2015 07 09 20.10.13 e1455641225970

Tips and Tricks

Photo credit: Zachariah Galatis
Photo credit: Zachariah Galatis



We all run into THOSE spots in a piece of music or what seems like a completely impossible passage.  Feel free to share your problem area and how you got past it or, if you are still struggling, ask for help!

Here are a few pointers that may be helpful.


  • Loosen Up! Although the piccolo embouchure is firm, it is not overly tense: and absolutely no squeezing! Keep your embouchure firm, but “loose”. People think piccolo is tighter, but you have to stay more relaxed than flute to produce good tone.
  • Place the Piccolo Higher on the Lower Lip.
  • Don’t tense up! embouchure, shoulders, neck, etc. remain relaxed
  • Practice with earplugs, especially when working on high and fortes sections.
  • Practice with a tuner!
  • Get to Know Alternate Fingerings! Alternate fingerings provide a wealth of opportunity to adjust pitch and change the tone colors of notes.
  • Use a lighter grip than you would on flute! Everything’s closer together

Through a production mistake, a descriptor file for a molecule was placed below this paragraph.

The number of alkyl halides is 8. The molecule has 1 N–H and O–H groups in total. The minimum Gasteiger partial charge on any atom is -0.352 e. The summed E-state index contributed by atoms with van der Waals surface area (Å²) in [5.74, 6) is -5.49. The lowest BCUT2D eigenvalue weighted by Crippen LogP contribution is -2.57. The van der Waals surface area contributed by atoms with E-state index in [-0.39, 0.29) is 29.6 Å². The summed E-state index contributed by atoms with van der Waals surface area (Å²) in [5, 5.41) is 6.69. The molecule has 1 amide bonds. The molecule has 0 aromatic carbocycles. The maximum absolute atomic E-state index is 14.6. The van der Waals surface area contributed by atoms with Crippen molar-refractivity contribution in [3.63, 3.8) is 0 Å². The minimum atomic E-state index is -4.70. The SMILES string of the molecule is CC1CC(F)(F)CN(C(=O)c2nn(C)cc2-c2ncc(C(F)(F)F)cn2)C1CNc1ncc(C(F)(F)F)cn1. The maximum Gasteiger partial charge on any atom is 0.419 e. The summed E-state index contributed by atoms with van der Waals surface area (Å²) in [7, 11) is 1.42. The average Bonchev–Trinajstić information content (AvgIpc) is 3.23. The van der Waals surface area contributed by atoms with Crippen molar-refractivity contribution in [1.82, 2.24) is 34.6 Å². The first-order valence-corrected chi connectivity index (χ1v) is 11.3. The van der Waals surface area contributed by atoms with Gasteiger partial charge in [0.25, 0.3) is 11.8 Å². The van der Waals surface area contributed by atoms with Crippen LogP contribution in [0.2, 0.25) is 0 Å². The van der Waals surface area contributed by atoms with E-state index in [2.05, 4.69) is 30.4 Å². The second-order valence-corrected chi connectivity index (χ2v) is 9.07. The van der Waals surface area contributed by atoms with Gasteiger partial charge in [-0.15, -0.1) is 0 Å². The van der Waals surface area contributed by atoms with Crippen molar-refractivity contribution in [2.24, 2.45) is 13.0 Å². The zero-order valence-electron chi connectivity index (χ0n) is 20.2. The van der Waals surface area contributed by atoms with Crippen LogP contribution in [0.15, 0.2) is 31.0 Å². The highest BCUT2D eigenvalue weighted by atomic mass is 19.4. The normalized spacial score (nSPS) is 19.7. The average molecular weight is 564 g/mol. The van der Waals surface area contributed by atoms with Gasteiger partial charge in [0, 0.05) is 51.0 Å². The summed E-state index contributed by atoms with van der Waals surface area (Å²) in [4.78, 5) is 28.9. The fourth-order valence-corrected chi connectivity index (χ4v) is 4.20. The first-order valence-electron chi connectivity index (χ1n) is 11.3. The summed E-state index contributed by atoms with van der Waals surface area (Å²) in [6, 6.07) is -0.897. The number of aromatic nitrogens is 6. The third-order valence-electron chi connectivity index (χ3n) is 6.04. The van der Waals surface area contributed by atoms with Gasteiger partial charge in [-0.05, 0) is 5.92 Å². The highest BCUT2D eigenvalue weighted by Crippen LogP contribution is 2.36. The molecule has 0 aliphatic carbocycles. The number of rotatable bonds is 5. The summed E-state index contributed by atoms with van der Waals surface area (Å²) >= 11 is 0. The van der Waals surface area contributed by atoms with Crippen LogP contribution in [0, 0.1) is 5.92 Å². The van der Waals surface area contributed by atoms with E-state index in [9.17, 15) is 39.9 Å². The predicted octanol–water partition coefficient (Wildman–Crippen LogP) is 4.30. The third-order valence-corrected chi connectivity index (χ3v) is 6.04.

• For high notes, sometimes just rolling out will fix the problem.
  • Long tones….arpeggios.  scales.  If you practice the flute you should practice the piccolo.
  • Always warm up!
  • Christine Beard Guide To Alternate FingeringsDaphnispicc-1

Good luck and we hope these tips help!

the flute examiner
  1. thanks so much for this resource. l plan to put a link on the website listed above.

  2. Dave Booth

    I think the most important piece of advice I ever got and could pass on is something Britten Johnson told me many, many years ago.: The piccolo is NOT just a little flute. It is an entirely different instrument, and should be approached as such. Even when I was in the Navy, and playing every day, sometimes as much as six hours, I was never what I would call a “good” flute player; I was a real solid mediocre. But I was good on piccolo. I am convinced that was because I approached it as a different instrument.

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